Wildflower honey by definition comes from multifloral, or polyfloral sources. Meaning, it comes from a wide variety of flowers and blooms from an area within a three mile radius of the hive. Honey composition —flavor, taste, structure and texture, is mainly affected by its botanic and geographic origin. Lesser factors that can influence the composition of honey include beekeeping practices and storage.
Honey bees are generalist pollinators; they’ll source their nutritional needs from pretty much anything into which they can stick their short, stubby proboscis (tongue). As such, the quality and flavor of honey varies greatly depending on the foraging region and time of year. Its taste and strength represents a random selection of nectar from local flora and to some extent, the annual blossom preference of the hive.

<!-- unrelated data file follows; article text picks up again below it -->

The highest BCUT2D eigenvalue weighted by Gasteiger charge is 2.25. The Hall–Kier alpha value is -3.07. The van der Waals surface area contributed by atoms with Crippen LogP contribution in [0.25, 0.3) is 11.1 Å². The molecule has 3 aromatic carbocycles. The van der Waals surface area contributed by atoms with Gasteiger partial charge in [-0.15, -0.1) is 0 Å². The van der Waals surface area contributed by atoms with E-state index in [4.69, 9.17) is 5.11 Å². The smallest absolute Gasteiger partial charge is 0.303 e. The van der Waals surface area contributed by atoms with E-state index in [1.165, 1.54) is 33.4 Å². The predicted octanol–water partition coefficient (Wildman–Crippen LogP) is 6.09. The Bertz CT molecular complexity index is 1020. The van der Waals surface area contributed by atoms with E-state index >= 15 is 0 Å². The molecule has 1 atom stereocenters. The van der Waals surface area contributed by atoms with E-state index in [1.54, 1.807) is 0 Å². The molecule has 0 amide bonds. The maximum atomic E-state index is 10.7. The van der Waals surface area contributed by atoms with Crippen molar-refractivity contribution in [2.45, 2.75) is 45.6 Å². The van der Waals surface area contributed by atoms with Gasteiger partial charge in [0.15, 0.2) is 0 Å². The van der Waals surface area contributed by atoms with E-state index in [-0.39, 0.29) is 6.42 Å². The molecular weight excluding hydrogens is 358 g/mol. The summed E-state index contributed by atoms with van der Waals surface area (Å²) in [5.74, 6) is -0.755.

Quality wildflower honey usually has a very bold flavor. Honey coming from the Western North Carolina foothills (like ours) is known for its expansive nectar composition and is considered one of the most robust. This is due to the extreme diversity of floral sources in the Appalachian Mountains. Honey bees in our apiaries have vast botanical choices ranging from ground covers of clover, dandelion, buckberry and wild blueberry. Gaining altitude, they can forage into trees like persimmon and tulip poplar. The late Dr. Vaughn Bryant at Texas A&M once counted over 211 different pollen markers in just one sample of our wildflower honey. Compare this to the usual 50 to 70 pollen markers in typical wildflower honey, and you can see how diverse the blooms are in our mountaintop apiaries. This variety of pollen is what makes wildflower honey so delicious and unique year in and year out, and what makes our wildflower honey even more robust in it's flavor. The variety of pollen sources also means that wildflower honey differs from year to year, based on what is blooming and easily available to the bees. Each year is a new mix of flavors courtesy of the bees.